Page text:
Anna Dewdney draws Photo from peanut butter on the keyboard

Anna Dewdney draws
Photo from Peanut Butter on the Keyboard

According to New Jersey, Dewdney actually wrote her first Llama Llama book when her children were very small, but then put it away because she was writing all kinds of books at the time. When her children were teenagers, Dewdney finally sent out her Llama Llama book and had a crazy experience. After trying to get published for 20 years, she received two offers on the same book on the same day!

When asked if she starts with the writing or the drawing, Dewdney said she starts with a feeling. Her books come from some sort of intense emotional place. After that, she does a lot of word play. Then Dewdney starts to sketch. In an interview with Creative Mom, Dewdney described the process of creating books as being a bit like creating a collage, one thing layering on top of another. Only after she has write/sketch/write/sketch for a long time does she start to put together a book dummy or pretend book.

For inspiration, Dewdney draws on her own memories, such as one she recalled for Scholastic. The very first time Dewdney went to school, she was very nervous. “I have distinct memories of the smell of graham crackers, the feel of my blanket that I brought on that first day, and the dust from the chalkboard. I remember my cubby, and the place where everyone sat for stories…. I think we all experience a little “first-day” shock in a new place.”

Dewdney also spends a lot of time watching people. She shares with Scholastic that there’s a lot in this world that makes her laugh. She particularly appreciates the honesty of young people and their willingness to be silly. Of course, she also had her own children for inspiration. Then there are her three goofy dogs. And there are all her young relatives.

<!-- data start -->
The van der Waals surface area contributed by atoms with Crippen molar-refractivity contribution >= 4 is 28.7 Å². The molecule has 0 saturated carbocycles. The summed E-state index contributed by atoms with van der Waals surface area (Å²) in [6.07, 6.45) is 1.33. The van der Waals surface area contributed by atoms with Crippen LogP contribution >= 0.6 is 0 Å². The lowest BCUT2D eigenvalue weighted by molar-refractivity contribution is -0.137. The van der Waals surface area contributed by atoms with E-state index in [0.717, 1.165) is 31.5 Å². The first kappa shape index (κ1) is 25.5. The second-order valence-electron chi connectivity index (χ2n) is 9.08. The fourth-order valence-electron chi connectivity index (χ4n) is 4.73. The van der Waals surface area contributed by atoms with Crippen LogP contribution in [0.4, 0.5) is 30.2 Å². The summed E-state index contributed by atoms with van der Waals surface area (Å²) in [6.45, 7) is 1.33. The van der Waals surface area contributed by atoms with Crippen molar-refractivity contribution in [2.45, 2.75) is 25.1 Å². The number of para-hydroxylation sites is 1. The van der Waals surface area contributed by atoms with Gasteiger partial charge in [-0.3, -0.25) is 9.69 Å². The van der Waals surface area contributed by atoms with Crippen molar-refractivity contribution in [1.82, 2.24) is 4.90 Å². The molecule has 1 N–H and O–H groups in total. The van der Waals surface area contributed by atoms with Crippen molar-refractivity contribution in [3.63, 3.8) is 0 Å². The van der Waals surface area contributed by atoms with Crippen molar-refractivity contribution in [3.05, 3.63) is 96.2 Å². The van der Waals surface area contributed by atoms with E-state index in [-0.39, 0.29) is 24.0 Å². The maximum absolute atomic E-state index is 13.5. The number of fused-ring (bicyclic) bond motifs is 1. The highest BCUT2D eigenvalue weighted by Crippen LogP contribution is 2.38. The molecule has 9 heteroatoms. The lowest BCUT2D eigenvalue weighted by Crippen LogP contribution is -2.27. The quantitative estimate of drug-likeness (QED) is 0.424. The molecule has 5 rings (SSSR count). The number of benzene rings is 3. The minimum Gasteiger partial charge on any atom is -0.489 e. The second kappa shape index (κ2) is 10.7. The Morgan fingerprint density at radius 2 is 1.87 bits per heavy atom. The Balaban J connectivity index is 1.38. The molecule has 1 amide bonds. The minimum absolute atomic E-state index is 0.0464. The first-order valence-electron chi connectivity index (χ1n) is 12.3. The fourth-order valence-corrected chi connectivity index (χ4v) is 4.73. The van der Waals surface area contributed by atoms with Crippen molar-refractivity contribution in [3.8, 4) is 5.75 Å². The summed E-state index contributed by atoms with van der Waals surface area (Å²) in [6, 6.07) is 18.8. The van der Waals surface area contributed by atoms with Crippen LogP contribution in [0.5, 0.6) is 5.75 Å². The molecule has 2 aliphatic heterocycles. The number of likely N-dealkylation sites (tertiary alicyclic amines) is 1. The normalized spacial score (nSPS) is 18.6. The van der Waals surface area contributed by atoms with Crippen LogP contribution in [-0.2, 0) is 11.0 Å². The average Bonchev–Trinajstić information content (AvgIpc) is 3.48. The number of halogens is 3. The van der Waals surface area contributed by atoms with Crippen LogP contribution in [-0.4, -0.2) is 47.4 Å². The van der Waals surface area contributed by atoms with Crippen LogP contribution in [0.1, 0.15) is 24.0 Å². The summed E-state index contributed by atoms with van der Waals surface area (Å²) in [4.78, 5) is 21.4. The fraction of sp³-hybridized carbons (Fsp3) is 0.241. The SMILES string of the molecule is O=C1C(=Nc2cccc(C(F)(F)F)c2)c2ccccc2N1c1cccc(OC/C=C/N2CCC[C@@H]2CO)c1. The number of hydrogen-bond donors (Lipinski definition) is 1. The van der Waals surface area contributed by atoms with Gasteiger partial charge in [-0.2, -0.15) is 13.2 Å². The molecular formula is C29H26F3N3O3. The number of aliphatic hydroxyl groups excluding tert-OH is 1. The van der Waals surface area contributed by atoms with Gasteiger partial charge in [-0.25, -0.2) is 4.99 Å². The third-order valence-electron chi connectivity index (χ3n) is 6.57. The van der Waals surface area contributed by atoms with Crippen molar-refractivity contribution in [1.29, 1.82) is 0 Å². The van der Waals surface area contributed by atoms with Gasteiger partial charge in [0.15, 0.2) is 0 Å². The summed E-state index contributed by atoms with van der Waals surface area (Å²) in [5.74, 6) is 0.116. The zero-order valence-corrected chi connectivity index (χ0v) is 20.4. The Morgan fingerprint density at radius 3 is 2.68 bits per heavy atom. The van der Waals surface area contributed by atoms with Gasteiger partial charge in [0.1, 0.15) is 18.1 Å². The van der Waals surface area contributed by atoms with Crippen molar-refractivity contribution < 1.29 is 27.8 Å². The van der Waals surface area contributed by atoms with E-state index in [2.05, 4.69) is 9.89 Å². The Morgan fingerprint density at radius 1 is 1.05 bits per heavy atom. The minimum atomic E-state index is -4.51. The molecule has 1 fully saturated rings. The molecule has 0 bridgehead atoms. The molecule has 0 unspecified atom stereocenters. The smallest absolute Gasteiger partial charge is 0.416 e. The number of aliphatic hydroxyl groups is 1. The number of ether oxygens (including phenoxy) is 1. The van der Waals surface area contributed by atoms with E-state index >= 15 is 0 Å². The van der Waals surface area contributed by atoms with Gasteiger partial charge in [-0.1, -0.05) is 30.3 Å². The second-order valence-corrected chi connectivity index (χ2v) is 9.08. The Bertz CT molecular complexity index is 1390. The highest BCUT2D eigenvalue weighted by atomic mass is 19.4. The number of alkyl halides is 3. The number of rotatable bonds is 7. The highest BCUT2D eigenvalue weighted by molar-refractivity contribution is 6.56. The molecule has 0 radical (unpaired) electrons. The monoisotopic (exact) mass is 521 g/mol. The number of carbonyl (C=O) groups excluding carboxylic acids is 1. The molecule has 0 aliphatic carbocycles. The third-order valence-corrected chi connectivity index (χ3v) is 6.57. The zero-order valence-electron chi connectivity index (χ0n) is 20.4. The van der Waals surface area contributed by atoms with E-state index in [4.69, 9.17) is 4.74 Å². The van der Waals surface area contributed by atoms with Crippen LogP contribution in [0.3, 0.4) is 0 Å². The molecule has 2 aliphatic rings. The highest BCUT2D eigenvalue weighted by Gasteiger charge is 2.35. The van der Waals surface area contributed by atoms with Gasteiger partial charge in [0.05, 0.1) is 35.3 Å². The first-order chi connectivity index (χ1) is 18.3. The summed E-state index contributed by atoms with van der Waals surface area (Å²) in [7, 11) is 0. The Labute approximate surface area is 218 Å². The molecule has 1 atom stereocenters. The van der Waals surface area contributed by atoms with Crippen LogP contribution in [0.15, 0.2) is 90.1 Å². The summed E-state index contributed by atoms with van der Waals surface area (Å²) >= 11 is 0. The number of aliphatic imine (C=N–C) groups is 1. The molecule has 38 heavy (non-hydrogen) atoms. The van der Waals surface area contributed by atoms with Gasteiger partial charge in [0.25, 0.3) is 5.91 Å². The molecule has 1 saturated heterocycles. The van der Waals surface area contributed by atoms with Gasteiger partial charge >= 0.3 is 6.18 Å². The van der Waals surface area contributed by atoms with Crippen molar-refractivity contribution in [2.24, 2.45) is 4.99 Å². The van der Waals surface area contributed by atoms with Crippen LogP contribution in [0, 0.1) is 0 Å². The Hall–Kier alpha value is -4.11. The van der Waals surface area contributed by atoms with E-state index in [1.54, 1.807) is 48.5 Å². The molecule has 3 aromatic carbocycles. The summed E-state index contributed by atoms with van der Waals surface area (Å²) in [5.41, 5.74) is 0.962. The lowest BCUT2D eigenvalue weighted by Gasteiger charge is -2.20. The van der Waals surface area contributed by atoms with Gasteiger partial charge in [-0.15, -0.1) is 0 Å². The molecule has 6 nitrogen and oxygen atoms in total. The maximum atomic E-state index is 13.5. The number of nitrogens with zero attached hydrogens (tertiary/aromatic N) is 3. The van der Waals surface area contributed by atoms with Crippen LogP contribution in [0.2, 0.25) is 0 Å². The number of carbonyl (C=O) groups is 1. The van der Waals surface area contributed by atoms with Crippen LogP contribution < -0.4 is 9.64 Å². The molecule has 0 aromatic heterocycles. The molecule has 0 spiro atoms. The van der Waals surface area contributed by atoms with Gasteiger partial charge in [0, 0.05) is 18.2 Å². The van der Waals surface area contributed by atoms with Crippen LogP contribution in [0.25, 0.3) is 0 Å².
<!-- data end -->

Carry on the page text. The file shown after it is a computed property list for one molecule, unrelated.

When Dewdney started out as an artist, she used to draw in pencil in sketch books. Now she uses a touch screen and transfers her sketches to it. From there, she’ll print out her drawings and trace them onto canvas. The actual oil painting, she still does on canvas. To her, it feels like having the best of both worlds.

In response to a question posed by Creative Mom about how it feels to be an established author, Dewdney shared that in a sense, nothing is different. She still does the same old things she always did; mother her children, run in the woods with my dogs, putter around her garden. In another sense, now she gets paid for her pictures, signs books, and sometimes sees a giant Llama “puppet” walking around. Ultimately though, Dewdney says:

The most important thing to know about me, really, is that I’m a mom.

Anna Dewdney, About Me

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Summer Reviews

Books can take connect us with strangers, take us to unique places, and introduce us to new ideas. They can also offer hope in a chaotic world. And so I must share what I read!

Each week, I’ll introduce you to religious books, Advanced Reader Copies, animal books, or diversity books. Some I’ll review as singles and others as part of round-ups. Just ahead, there will be reviews of:

  • Joni: The unforgettable story of a young woman’s struggle against quadriplegia & depression by Joni Eareckson
  • The True Story of the World’s Most Beloved Animal Sanctuary by Samantha Glen
  • Brothers in hope : the story of the Lost Boys of Sudan–refugees by Mary Williams
  • The Inner Life of Cats by Thomas McNamee